THE STORY OF THE “LIES, PRETENCES AND DECEPTIONS” THAT DRAGGED THE WORLD INTO THE NUCLEAR AGE
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Author: Peter Watson Price: £25.00 Publisher: Public Affairs Released: Out now
In a single moment on the morning of 6 August 1945, an event changed forever the course of warfare. For eight months, the USA and Britain had worked in the utmost secrecy to build the most devastating killing machine the world had ever known. It was intended to be used against the Nazis, but that regime’s collapse in May 1945 obviated the need to drop an atomic bomb on Germany. Instead, Japan became the target of what has become one of military history’s most controversial decisions. The first bomb was detonated over Hiroshima and the second was dropped on Nagasaki, killing a total of 129,000 people, most of whom were civilians.
Journalist and historian Peter Watson recounts in his fascinating and meticulously researched narrative the making of the atomic bomb. He argues that it was an unnecessary weapon whose nature politicians failed to understand. The book is essentially about the history of atomic bomb wartime intelligence, drawing the conclusion that a series of momentous mistakes and lies took the world stumbling into the nuclear age.
The bomb, Watson writes, came about as the result of a series of
“lies, pretences and deceptions” between the Allies, all of which brought into being the most dangerous killing machine in history. Two scientists, the Danish Nobel Prize recipient Niels Bohr and the German Klaus Fuchs, occupy the heart of this tale. Both worked on the Manhattan Project, the US research and development project that produced the bomb. Both also advocated sharing nuclear weapon technology with Stalin. The difference was that Bohr worked honestly for the British war effort, while Fuchs was an active Soviet agent, who was later convicted of passing information about the Manhattan Project to the Kremlin.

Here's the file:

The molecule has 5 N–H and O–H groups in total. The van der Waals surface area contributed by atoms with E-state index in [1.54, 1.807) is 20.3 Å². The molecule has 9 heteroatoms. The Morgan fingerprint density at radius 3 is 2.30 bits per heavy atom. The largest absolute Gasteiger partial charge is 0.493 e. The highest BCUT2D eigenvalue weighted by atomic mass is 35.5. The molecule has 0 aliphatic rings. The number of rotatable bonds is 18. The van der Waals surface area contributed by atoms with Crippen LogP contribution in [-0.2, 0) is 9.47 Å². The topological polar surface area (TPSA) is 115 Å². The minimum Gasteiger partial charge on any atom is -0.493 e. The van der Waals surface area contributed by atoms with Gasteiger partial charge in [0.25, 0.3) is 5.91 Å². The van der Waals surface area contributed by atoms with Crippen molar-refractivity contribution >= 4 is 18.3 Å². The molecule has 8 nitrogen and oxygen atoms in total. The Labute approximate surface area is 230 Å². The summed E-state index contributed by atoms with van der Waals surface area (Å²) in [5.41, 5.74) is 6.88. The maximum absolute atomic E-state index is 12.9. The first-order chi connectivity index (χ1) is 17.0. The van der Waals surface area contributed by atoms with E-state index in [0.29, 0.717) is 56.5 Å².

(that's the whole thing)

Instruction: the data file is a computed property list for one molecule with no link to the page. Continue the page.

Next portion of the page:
Watson’s focus is on the early years of the war, when fears ran through London and Washington, DC that Hitler’s scientists were developing a nuclear weapon. It was discovered that these fears were unfounded, yet this intelligence was covered up by politicians who later took the decision to use the new weapon. The author contends that the bomb need never have been built, nor the world thrust into the threatening and precarious balancing act that it still inhabits. “Errors were made, and lies were told, to bring us a weapon that was not needed,” he writes.
The spectre of a nuclear conflict has so far been forestalled, ironically thanks largely to Fuchs having leaked information to the Soviets. This, Watson states, speeded up the production of Russia’s nuclear program, so that by the time of the Korean War, the first East-west conflict of the nuclear age, the US saw fit to refrain from using this deadly weapon against an equally armed adversary.
Watson acknowledges that Fuchs betrayed his colleagues as well as Britain, which had provided sanctuary when he fled the Nazis. The author then makes the intriguing point that it was precisely Fuchs’s treachery and cunning that in the end propelled the world into its tableau of terror of nuclear warfare, and in doing so saved us from disaster.
“THE BOOK IS ESSENTIALLY ABOUT THE HISTORY OF ATOMIC BOMB WARTIME INTELLIGENCE, DRAWING THE CONCLUSION THAT A SERIES OF MOMENTOUS MISTAKES AND LIES TOOK THE WORLD STUMBLING INTO THE NUCLEAR AGE”
Nevertheless, we live with the relentless spectre of nuclear devastation. Sabre-rattling against Iran and North Korea as potential nuclear aggressors carries the peril of igniting a nuclear showdown or pre-emptive strike – and this from the only country that has ever used the bomb against an enemy.